Monday, June 15, 2015

Driving Miss Daisy

Playwright:  Alfred Uhry

Running Time: 1 hours, 45 minutes (no intermission). 

Date of Performance:  Saturday, June 13, 2015. 

Driving Miss Daisy at the Cherry Creek Theatre has set some records for the first two weekends of its run.  It sold out opening night.  It sold out opening weekend.  It sold out all three performances on the second weekend.  From what I saw, it will sell out the entire run, so if you have the faintest interest in seeing a splendid production of a beautiful script, buy your tickets now.  You will not be disappointed, unless you are unable to score a seat at Driving Miss Daisy.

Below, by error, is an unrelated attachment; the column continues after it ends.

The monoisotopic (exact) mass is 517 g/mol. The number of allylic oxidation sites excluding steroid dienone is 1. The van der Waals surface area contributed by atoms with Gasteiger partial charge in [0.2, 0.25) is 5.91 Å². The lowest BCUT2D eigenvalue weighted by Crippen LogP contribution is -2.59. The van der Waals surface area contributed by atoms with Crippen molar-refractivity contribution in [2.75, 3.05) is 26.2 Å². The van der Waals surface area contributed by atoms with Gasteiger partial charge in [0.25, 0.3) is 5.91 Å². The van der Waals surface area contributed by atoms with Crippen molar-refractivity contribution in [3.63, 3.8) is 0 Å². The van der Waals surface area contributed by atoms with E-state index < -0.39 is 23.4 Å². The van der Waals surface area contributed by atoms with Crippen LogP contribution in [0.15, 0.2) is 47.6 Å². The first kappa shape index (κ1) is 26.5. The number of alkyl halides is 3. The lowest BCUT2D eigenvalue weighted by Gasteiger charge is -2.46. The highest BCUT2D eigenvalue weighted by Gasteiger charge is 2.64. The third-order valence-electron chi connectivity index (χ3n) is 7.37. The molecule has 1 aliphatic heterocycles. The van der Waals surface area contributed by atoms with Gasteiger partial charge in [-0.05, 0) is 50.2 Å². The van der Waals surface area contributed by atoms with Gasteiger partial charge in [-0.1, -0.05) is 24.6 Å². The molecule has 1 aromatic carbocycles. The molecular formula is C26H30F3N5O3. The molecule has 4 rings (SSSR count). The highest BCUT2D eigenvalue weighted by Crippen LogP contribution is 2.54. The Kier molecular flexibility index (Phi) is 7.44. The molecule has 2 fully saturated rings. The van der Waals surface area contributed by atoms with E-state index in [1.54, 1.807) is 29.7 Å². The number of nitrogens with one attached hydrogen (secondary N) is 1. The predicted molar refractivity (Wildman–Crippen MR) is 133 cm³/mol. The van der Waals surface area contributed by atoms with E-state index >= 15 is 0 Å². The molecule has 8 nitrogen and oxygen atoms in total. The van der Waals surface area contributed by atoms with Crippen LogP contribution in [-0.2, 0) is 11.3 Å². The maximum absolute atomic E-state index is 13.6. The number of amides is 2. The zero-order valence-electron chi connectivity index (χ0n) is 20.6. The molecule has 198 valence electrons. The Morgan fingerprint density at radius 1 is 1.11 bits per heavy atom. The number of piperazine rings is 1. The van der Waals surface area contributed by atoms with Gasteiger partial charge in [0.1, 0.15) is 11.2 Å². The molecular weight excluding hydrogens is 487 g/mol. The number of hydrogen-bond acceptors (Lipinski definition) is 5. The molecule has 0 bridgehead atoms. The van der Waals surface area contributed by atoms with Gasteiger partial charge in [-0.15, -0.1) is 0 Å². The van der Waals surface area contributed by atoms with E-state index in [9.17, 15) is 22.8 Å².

Billie McBride (Miss Daisy).
The cast is small; only three actors.  Those three actors combine, however, for what is best described as an “All Star” cast.  Billie McBride plays Daisy; she is well known in Colorado theaters as a polished professional with a long resume.  Billie has a number of Broadway and off Broadway credits, including Torch Song Trilogy, and a substantial list of television credits.  Cajardo Lindsey (Hoke) is a company member at Curious Theatre and probably has a trophy case at home full of his numerous awards.  Mark Collins (Boolie) is a well known actor in the Denver area, having recently appeared in Jerusalem and The Beauty Queen of Leenane at the Edge theater, as well as The Cripple of Inishmaan at Miner’s Alley.  

Putting McBride, Lindsey and Collins together for Driving Miss Daisy is a masterful act of casting; the trio lights up the stage with brilliant performances from the first scene to the extended standing ovation.  
Cajardo Lindsey (Hoke).